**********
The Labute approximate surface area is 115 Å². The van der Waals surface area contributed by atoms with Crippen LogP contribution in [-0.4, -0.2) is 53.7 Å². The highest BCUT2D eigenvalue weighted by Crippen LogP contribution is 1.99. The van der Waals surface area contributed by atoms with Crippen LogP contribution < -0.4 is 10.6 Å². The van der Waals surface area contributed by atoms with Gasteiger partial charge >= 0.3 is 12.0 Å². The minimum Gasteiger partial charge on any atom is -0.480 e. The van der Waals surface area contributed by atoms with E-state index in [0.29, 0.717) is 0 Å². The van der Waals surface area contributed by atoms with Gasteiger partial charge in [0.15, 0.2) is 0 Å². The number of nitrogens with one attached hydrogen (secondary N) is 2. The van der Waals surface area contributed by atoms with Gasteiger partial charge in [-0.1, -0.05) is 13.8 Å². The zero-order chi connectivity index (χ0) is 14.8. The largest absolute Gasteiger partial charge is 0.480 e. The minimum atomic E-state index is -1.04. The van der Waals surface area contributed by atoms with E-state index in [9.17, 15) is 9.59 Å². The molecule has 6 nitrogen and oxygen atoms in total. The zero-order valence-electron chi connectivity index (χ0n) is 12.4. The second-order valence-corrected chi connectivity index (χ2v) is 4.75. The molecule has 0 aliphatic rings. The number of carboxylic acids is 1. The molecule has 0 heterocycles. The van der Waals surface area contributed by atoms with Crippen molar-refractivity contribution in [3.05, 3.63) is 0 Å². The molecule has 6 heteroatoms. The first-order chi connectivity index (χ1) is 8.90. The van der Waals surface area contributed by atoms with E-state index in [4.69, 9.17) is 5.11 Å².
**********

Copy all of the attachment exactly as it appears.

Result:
The Labute approximate surface area is 115 Å². The van der Waals surface area contributed by atoms with Crippen LogP contribution in [-0.4, -0.2) is 53.7 Å². The highest BCUT2D eigenvalue weighted by Crippen LogP contribution is 1.99. The van der Waals surface area contributed by atoms with Crippen LogP contribution < -0.4 is 10.6 Å². The van der Waals surface area contributed by atoms with Gasteiger partial charge >= 0.3 is 12.0 Å². The minimum Gasteiger partial charge on any atom is -0.480 e. The van der Waals surface area contributed by atoms with E-state index in [0.29, 0.717) is 0 Å². The van der Waals surface area contributed by atoms with Gasteiger partial charge in [0.15, 0.2) is 0 Å². The number of nitrogens with one attached hydrogen (secondary N) is 2. The van der Waals surface area contributed by atoms with Gasteiger partial charge in [-0.1, -0.05) is 13.8 Å². The zero-order chi connectivity index (χ0) is 14.8. The largest absolute Gasteiger partial charge is 0.480 e. The minimum atomic E-state index is -1.04. The van der Waals surface area contributed by atoms with E-state index in [9.17, 15) is 9.59 Å². The molecule has 6 nitrogen and oxygen atoms in total. The zero-order valence-electron chi connectivity index (χ0n) is 12.4. The second-order valence-corrected chi connectivity index (χ2v) is 4.75. The molecule has 0 aliphatic rings. The number of carboxylic acids is 1. The molecule has 0 heterocycles. The van der Waals surface area contributed by atoms with Crippen molar-refractivity contribution in [3.05, 3.63) is 0 Å². The molecule has 6 heteroatoms. The first-order chi connectivity index (χ1) is 8.90. The van der Waals surface area contributed by atoms with E-state index in [4.69, 9.17) is 5.11 Å².